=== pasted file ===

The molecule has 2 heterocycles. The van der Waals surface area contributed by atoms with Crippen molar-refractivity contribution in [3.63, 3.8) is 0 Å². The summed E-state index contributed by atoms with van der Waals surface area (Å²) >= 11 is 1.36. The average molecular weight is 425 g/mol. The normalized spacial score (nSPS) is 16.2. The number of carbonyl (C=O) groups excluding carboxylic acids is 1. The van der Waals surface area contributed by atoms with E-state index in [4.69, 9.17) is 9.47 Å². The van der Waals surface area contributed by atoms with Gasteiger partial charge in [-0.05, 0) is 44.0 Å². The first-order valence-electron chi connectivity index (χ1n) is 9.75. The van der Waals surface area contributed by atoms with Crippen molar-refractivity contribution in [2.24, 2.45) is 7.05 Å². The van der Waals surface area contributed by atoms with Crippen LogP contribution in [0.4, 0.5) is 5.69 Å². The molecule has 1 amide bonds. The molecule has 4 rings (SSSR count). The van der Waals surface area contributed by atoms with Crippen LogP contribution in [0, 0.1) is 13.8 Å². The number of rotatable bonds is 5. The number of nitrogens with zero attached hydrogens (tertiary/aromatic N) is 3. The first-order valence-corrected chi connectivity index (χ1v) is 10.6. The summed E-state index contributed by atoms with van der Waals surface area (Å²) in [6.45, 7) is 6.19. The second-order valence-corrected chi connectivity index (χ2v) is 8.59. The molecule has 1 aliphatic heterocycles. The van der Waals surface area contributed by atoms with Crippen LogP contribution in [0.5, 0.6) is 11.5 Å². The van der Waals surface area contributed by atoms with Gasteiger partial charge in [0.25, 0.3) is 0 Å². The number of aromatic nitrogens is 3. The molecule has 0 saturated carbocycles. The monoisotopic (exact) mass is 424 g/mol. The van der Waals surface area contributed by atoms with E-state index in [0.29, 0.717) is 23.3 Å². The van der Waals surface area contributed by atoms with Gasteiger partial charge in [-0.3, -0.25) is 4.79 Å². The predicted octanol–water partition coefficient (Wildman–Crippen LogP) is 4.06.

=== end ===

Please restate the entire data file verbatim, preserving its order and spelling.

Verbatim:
The molecule has 2 heterocycles. The van der Waals surface area contributed by atoms with Crippen molar-refractivity contribution in [3.63, 3.8) is 0 Å². The summed E-state index contributed by atoms with van der Waals surface area (Å²) >= 11 is 1.36. The average molecular weight is 425 g/mol. The normalized spacial score (nSPS) is 16.2. The number of carbonyl (C=O) groups excluding carboxylic acids is 1. The van der Waals surface area contributed by atoms with E-state index in [4.69, 9.17) is 9.47 Å². The van der Waals surface area contributed by atoms with Gasteiger partial charge in [-0.05, 0) is 44.0 Å². The first-order valence-electron chi connectivity index (χ1n) is 9.75. The van der Waals surface area contributed by atoms with Crippen molar-refractivity contribution in [2.24, 2.45) is 7.05 Å². The van der Waals surface area contributed by atoms with Crippen LogP contribution in [0.4, 0.5) is 5.69 Å². The molecule has 1 amide bonds. The molecule has 4 rings (SSSR count). The van der Waals surface area contributed by atoms with Crippen LogP contribution in [0, 0.1) is 13.8 Å². The number of rotatable bonds is 5. The number of nitrogens with zero attached hydrogens (tertiary/aromatic N) is 3. The first-order valence-corrected chi connectivity index (χ1v) is 10.6. The summed E-state index contributed by atoms with van der Waals surface area (Å²) in [6.45, 7) is 6.19. The second-order valence-corrected chi connectivity index (χ2v) is 8.59. The molecule has 1 aliphatic heterocycles. The van der Waals surface area contributed by atoms with Crippen LogP contribution in [0.5, 0.6) is 11.5 Å². The van der Waals surface area contributed by atoms with Gasteiger partial charge in [0.25, 0.3) is 0 Å². The number of aromatic nitrogens is 3. The molecule has 0 saturated carbocycles. The monoisotopic (exact) mass is 424 g/mol. The van der Waals surface area contributed by atoms with E-state index in [0.29, 0.717) is 23.3 Å². The van der Waals surface area contributed by atoms with Gasteiger partial charge in [-0.3, -0.25) is 4.79 Å². The predicted octanol–water partition coefficient (Wildman–Crippen LogP) is 4.06.